“WE’LL BE BACK.”

It was an ominous-sounding statement, given that it came from a man who routinely enters a city with a couple dozen tribal-tattooed, iron-knuckled, steam-breathing brawlers in tow. But there wasn’t a hint of a threat in Marc Ratner’s voice when he said it. In fact, he sounded almost giddy.

Frankly, he had every reason to be. Ratner is the vice president of regulatory affairs for the Ultimate Fighting Championship, easily the world’s largest and most successful promoter of mixed martial arts. MMA, for those who don’t watch Spike TV, is like boxing mixed with karate mixed with wrestling—in a cage. UFC is bringing its bloody brand of the hand-to-hand combat to Seattle for the first time ever on March 26 at KeyArena. And the 11-bout throwdown—dubbed UFC Fight Night 24—sold more tickets in six days than the Key’s event booker anticipated it would sell in the two months preceding the event. (A spokesperson says it planned to open only the lower bowl, which seats about 9,500, but had to ditch that idea after those tickets sold out by the end of the first day.) So yeah, Ratner’s pumped, and he’s already looking forward to his next sweaty swing through Seattle.

We know, we know. You had no idea Seattle loves a good old-fashioned beating. But even though we have a reputation as a sophisticated, enlightened haven for intellectuals and conservationists, a sanctuary for society’s geeks—the fact is, bloodlust is in our blood, bubbling just beneath our passive-aggressive facades. And MMA has had Seattle in its kung-fu grip for decades.

For starters, this was Bruce Lee’s lair in the ’60s, where the master of the multi­limbed attack practiced a martial arts mashup that made him famous and Seattle a hotbed for Far East fight training. Lee didn’t contribute anything directly to UFC’s creation—MMAers favor disciplines like Brazilian jujitsu, kickboxing, and judo, while Lee was more of a martial arts maverick who developed his own style—but his work left a mark on Seattle’s fighting community like a heel print on a jaw. “Bruce Lee living here lends to the popularity of martial arts in the area,” says Charles Pearson, the owner of Charlie’s Combat Club in Everett.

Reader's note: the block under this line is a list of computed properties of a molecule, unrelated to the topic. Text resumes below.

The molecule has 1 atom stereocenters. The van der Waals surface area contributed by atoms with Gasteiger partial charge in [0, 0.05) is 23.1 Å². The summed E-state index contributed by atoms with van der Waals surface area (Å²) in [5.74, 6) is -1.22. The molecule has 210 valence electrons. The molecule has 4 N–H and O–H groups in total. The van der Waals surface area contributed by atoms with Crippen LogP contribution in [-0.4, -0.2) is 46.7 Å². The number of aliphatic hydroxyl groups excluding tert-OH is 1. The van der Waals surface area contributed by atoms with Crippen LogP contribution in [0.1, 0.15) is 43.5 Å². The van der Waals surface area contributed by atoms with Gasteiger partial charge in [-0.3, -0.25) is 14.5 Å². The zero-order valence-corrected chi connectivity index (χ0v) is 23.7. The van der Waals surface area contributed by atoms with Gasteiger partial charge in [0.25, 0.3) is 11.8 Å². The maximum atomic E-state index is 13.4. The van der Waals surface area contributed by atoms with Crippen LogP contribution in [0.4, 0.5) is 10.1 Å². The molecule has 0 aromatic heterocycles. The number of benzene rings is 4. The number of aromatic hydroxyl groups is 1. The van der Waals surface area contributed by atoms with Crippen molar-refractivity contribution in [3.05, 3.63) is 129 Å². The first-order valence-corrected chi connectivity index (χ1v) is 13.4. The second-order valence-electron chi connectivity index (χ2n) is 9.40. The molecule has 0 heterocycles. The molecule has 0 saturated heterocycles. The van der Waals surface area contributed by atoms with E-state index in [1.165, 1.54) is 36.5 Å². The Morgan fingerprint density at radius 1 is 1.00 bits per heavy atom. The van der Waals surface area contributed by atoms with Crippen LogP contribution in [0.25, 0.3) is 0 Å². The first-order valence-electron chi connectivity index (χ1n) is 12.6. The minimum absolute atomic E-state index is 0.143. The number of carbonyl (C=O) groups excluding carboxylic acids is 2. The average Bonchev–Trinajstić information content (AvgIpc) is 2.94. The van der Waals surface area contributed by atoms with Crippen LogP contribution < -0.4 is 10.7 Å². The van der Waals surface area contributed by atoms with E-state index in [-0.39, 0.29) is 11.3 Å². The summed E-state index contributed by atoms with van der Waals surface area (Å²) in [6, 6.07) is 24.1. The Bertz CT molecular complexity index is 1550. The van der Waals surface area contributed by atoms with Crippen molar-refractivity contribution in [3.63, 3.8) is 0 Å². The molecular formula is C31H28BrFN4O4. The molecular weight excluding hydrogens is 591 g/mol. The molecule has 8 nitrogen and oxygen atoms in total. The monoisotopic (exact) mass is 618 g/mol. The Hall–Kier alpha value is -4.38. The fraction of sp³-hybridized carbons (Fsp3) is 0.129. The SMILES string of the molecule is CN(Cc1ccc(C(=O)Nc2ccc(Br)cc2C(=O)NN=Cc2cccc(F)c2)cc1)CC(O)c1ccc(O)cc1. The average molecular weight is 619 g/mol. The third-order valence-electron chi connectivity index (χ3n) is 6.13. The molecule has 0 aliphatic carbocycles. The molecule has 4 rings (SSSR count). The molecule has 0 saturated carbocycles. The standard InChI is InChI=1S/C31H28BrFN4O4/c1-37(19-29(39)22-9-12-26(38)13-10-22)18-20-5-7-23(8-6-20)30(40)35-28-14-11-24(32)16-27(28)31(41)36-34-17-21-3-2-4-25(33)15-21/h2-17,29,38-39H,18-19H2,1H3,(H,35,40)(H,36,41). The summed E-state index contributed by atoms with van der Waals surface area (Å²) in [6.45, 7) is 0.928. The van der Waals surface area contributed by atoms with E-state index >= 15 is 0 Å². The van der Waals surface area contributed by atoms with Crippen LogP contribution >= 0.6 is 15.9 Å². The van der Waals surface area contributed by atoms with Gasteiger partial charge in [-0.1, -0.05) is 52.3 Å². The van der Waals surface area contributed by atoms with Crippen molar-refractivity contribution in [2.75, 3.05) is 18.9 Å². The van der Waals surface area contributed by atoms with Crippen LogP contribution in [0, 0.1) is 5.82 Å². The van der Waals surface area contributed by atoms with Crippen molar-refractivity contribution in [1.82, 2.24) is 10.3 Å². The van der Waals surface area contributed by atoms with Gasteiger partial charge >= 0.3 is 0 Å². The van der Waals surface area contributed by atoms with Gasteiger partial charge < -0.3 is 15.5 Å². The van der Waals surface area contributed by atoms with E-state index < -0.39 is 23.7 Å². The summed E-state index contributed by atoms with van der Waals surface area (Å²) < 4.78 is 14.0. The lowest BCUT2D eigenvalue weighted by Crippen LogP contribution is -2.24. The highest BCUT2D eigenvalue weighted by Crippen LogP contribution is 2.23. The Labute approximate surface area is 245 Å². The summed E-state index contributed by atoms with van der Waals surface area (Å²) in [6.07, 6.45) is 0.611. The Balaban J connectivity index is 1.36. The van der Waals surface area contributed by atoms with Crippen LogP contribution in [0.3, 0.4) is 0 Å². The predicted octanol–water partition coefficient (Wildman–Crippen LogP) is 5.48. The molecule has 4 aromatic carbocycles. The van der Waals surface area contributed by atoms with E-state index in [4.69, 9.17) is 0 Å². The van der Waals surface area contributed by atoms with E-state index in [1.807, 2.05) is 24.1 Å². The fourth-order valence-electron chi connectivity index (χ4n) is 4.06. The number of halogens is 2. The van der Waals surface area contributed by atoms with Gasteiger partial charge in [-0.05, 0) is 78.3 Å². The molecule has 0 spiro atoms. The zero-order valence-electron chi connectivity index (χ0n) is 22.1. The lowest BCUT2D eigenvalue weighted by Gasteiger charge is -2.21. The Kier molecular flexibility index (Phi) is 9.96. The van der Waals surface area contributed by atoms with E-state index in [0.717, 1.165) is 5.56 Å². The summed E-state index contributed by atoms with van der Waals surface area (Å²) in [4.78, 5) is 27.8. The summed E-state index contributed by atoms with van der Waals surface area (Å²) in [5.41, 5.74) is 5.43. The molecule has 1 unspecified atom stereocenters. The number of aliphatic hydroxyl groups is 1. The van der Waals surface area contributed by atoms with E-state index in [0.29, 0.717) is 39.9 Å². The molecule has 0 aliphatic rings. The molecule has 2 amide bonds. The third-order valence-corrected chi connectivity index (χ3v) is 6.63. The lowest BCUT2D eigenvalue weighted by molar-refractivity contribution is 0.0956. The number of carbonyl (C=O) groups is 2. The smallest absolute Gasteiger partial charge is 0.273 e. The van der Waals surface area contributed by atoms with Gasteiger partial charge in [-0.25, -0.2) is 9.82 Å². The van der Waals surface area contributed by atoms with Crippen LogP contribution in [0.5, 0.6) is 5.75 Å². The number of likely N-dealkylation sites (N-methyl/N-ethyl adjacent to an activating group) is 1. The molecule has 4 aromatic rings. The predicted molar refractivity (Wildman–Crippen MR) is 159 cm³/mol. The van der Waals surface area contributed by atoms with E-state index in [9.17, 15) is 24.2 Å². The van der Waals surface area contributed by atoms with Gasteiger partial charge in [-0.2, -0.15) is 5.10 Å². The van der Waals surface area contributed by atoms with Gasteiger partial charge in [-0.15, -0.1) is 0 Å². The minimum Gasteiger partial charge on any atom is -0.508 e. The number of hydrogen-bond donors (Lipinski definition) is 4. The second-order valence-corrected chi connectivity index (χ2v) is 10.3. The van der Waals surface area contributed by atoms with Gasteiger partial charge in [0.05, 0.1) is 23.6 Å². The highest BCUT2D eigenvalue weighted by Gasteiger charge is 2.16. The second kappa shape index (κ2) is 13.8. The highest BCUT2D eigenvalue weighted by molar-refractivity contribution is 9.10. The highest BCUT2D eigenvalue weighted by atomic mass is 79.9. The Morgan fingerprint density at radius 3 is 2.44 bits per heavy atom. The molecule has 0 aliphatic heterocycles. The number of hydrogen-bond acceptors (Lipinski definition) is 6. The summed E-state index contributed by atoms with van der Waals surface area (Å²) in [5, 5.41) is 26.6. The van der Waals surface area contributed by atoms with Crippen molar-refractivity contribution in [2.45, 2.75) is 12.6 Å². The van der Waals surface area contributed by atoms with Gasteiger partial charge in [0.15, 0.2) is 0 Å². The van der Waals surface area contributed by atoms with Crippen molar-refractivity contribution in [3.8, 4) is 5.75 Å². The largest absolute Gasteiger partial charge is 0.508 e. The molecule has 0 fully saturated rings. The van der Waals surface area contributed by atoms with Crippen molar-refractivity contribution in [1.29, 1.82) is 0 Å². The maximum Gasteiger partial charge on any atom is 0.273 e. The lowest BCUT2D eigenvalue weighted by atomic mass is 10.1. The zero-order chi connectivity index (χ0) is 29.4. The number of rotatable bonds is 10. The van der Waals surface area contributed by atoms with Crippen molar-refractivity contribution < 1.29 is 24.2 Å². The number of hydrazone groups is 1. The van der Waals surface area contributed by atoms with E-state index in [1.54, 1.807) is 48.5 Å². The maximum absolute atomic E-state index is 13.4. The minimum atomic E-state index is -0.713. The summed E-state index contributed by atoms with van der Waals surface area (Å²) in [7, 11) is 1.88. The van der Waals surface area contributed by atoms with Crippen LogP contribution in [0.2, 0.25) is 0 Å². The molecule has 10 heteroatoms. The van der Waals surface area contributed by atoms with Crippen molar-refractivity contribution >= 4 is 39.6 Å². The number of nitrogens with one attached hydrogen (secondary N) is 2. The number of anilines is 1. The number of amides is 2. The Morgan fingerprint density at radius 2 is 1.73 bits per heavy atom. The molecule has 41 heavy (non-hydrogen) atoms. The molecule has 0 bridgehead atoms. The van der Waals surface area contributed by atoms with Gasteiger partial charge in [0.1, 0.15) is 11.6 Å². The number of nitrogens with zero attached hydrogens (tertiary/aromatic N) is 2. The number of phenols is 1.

You know what else lends to the popularity of mixed martial arts here? A complete lack of governmental oversight. Washington State doesn’t regulate amateur MMA events. At all. In fact, the only restriction the Department of Licensing’s professional athletics division places on amateur fights is that they be overseen by a sanctioning organization. But there’s a convenient little loophole in the law that allows a promoter to be his own sanctioning body. In other words, Washington is the Wild West of amateur whoopass, an ungoverned territory where anyone with a gym and a roster of gladiators can sell tickets. A 2009 Department of Licensing survey of states that regulate MMA found no more than 40 events in places like Oklahoma, Texas, and Missouri. Last year, Michael Renouard, the cofounder of NW FightScene magazine, says his writers covered nearly 100 events in Washington. “But there were probably 200,” he says. “We just physically couldn’t cover them all.”

Change could be coming, though. The DOL held meetings with members of the local MMA community last summer to brainstorm beatdown best practices. And in January the Washington legislature introduced House Bill 1062, which would close the loophole and require the presence of a state-licensed official at all amateur events. That may weed out the shady operations and reduce the number of fights in Washington, but it’s not going to stop MMA from continuing to pummel this city’s peacenik reputation like a nerd in gym class. Even UFC’s Ratner says he’s “very bullish” about Seattle. The gloves, it seems, have already come off.

Filed under
Show Comments